Put more rough fish in your boat by shooting the best bowfishing bows, arrows and equipment
Getting into bowfishing isn’t difficult. You can purchase a bowfishing kit, pick up a garage sale bow and be ready for the water with less than $150 out of pocket. But after you spend a summer or two on the water, you might realize you want to take your passion for bowfishing to the next level. To do that, you will need some better gear.
BOWS AND ARROWS
Robin Parks from Aim Low Productions has spent a fair amount of time on the water competing in bowfishing tournaments. Parks concentrates on filming bowfishing these days, but not long ago, he focused on winning tournaments. According to Parks, a pro staff member for Cajun Archery, if you want to increase the number of fish you put in the boat and possibly compete in tournaments, you need a bow that is properly tuned and a top-notch arrow.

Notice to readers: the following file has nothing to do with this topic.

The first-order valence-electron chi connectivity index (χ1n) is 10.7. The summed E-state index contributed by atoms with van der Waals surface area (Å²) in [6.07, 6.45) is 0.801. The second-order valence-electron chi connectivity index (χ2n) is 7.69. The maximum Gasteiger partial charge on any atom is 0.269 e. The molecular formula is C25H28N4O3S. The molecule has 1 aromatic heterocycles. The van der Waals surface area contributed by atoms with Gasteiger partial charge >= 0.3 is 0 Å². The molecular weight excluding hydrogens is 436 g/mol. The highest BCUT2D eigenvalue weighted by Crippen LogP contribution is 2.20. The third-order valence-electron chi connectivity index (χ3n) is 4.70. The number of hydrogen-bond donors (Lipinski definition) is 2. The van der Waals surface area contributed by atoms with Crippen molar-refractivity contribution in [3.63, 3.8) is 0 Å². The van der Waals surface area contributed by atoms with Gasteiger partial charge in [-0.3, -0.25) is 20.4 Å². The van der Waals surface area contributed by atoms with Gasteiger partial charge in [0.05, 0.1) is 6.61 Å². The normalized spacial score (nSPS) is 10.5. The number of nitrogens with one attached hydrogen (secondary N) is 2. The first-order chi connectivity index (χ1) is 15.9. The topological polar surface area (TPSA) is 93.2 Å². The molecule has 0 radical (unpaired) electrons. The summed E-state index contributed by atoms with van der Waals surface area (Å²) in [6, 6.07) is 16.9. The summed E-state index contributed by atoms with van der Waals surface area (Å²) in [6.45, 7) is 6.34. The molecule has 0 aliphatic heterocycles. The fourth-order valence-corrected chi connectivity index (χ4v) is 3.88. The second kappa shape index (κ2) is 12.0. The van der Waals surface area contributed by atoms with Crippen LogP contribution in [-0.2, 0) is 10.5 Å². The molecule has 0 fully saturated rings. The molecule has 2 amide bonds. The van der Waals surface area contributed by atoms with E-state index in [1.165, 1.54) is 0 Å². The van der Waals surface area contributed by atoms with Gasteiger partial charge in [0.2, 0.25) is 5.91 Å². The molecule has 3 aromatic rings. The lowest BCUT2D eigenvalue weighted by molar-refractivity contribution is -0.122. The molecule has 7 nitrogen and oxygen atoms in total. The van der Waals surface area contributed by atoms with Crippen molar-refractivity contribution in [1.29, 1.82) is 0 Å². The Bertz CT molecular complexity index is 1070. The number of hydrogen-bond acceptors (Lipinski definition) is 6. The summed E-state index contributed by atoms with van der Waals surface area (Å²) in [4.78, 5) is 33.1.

Most bowhunters are aware that if they want to shoot tight groups, they need to tune their bow or have it tuned by a pro shop. But this step is often overlooked by bowfishermen.
“When I get a new bow, one of the first things I do is tune it on the water,” Parks says. “Instead of paper tuning it like I would a hunting bow, I use the water as my paper. I shoot at a leaf or something on the water and if my arrow is flying sideways or splashing a lot when it hits the water, I adjust my rest or nocking point until my arrow shoots straight into the water without much splashing. A splash is like a tear in the paper. You want an arrow that flies straight into the water. If it flies sideways and causes a big splash, you lose accuracy and kinetic energy.